UAW Killed the Golden Goose

The general consensus is that America’s auto manufacturers gave unions an open-ended check and when they cashed it, they cashed out the futures of thousands of workers when their plants began massive layoffs.

The result is the UAW got a black eye from its members and from thousands of downstream workers who were impacted by the union’s role in the demise of the nation’s auto manufacturers.

In Chattanooga, Tenn., this week, the nation will get a glimpse of the UAW’s clout when workers at the three-year-old Volkswagen plant with 1,500 workers vote on whether they want union representation.

The situation is getting ugly, but if the perception of one VW worker as quoted by The Wall Street Journal is any indication, the UAW is taking a bad PR hit.

“For a time, Donna Allmon, a quality inspector on the assembly line, was open to the idea of a union, and looked positively on the UAW’s practice of giving preferences based on a workers’ seniority. But then she took into account the UAW’s history of confrontations with the Detroit auto makers, and its role in the long decline that culminated in the bankruptcies of General Motors and Chrysler.”

“Anything they have been involved with has had problems,” she said. “We are a great company. I just don’t feel we need this.”

According to Automotive News, “The political stakes are high. Well-funded political groups have descended on Chattanooga over the past week with election-year vigor, airing ads on drive-time radio and posting billboards that blame the UAW for Detroit’s blight. GOP politicians in Tennessee are warning that unionization will hurt the state’s economy.

“A weak union presence has played a major role in pulling the U.S. auto industry’s center of gravity toward Southern states such as Tennessee, which had 48,500 automotive jobs in 2012, according to a Brookings Institution report.”

Sean McAlinden, chief economist at the Center for Automotive Research in Ann Arbor, Mich., told The Journal that a loss would be terrible for the UAW. “They need new members. If they can’t organize an international automaker, the UAW isn’t going to have much bargaining power in the industry.”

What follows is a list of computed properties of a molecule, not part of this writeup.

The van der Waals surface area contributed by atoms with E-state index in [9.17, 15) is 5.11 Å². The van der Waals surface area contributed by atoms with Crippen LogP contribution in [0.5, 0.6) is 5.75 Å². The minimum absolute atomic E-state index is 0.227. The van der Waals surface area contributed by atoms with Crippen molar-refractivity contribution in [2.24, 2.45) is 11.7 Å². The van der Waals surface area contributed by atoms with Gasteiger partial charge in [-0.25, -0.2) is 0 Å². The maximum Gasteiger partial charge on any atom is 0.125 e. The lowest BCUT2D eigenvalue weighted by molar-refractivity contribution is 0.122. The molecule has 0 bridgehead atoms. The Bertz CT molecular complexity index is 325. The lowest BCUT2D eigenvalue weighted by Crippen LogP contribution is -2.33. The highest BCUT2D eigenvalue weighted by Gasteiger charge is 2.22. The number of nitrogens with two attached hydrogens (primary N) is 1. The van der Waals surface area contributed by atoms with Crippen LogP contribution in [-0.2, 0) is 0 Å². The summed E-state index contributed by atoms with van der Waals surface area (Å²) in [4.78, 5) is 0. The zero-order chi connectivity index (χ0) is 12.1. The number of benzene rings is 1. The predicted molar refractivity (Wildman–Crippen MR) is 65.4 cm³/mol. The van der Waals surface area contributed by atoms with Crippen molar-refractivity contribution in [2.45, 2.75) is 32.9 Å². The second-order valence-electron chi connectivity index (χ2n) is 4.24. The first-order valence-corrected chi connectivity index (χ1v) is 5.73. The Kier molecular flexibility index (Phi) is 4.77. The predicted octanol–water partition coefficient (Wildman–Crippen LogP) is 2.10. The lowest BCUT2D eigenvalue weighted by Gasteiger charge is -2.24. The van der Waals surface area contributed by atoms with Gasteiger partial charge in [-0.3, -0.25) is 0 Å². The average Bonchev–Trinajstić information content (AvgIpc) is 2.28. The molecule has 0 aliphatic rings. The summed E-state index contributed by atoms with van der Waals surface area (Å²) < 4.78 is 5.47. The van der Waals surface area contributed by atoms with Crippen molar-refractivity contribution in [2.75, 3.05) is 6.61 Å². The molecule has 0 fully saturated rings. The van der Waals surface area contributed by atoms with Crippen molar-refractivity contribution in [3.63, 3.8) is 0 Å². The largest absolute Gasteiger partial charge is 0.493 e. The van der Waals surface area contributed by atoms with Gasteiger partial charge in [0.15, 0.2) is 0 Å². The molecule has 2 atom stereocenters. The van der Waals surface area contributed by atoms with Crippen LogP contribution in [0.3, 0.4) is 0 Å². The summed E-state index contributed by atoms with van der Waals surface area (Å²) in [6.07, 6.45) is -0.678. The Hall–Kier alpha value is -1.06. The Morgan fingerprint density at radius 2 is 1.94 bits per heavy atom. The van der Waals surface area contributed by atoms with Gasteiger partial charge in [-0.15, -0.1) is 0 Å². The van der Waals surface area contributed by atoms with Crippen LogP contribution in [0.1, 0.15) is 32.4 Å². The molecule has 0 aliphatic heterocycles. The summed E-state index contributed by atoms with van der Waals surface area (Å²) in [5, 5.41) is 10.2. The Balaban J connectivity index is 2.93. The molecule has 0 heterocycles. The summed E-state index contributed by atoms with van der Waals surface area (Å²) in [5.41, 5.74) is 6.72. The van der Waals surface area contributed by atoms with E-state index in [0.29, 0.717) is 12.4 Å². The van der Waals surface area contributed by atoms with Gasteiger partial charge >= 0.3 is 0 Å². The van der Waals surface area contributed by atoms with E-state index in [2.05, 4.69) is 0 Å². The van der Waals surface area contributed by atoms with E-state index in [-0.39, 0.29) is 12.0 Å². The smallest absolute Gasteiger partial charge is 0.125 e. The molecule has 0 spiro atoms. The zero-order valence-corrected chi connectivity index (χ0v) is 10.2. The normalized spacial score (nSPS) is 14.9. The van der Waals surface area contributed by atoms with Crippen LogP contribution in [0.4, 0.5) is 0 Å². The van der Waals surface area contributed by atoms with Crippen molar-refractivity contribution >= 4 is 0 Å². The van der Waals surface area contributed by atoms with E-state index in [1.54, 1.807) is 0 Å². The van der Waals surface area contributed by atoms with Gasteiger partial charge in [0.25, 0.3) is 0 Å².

Also at stake, according to The Journal, is the future of the auto industry in the South. “In the past two decades, foreign automakers have built nearly 20 auto-assembly plants in Southern states, drawn in part by their ‘right to work’ laws against unions.

“These ‘transplant’ factories now produce almost half of all the cars and light trucks made in the U.S. and thrive on cost advantages they get from employing non-union labor.”

The UAW has not fared well in other union auto elections in the South, with a parts plant in Alabama recently rejecting the UAW. The last vote at an auto-assembly plant was in 2001, when workers at a Nissan plant in Smyrna, Tenn., rejected the UAW by a 2-to-1 margin, The Journal noted.

After disappointing earnings were released last week, GM was able to hang onto the No. 2 spot for passenger vehicles sold in 2013, staying just ahead of fast-growing VW, but lagging behind No. 1 Toyota. This adds another dimension to the UAW fight with VW.

And of course, Chrysler sold itself to Fiat, but had to raise $3 billion in bonds and secure $2 billion in new loans to pay off money still owed to a labor-union trust.

I am not gloating about the hit taken by union members. They deserve to be well-paid, but they have been taken for a ride by unions like the UAW that are more interested in power, political clout and the compensation of its leaders than the welfare of their workers.

A perfect example of a union out of control is seen in Detroit (no surprise) where Forbes reported last year that while facing bankruptcy, the city was “still paying for a ‘horseshoer’ (or farrier) on the Detroit Water & Sewer Department (DWSD) payroll. This individual costs some $56,000 in pay and benefits, despite the city not having any horses to shoe in his department.”

The irony of course is that while the DWSD works with old-fashioned horsepower, the UAW has something to do with new horsepower. But what they have in common is to press their agenda without considering the ramifications of their actions.

No matter the outcome of the union election this week in Chattanooga, all we can hope for is a clean, fair election, without intimidation or fraud. Whichever side wins, the one thing that unites us is our given right for free elections and for workers to determine their own future.

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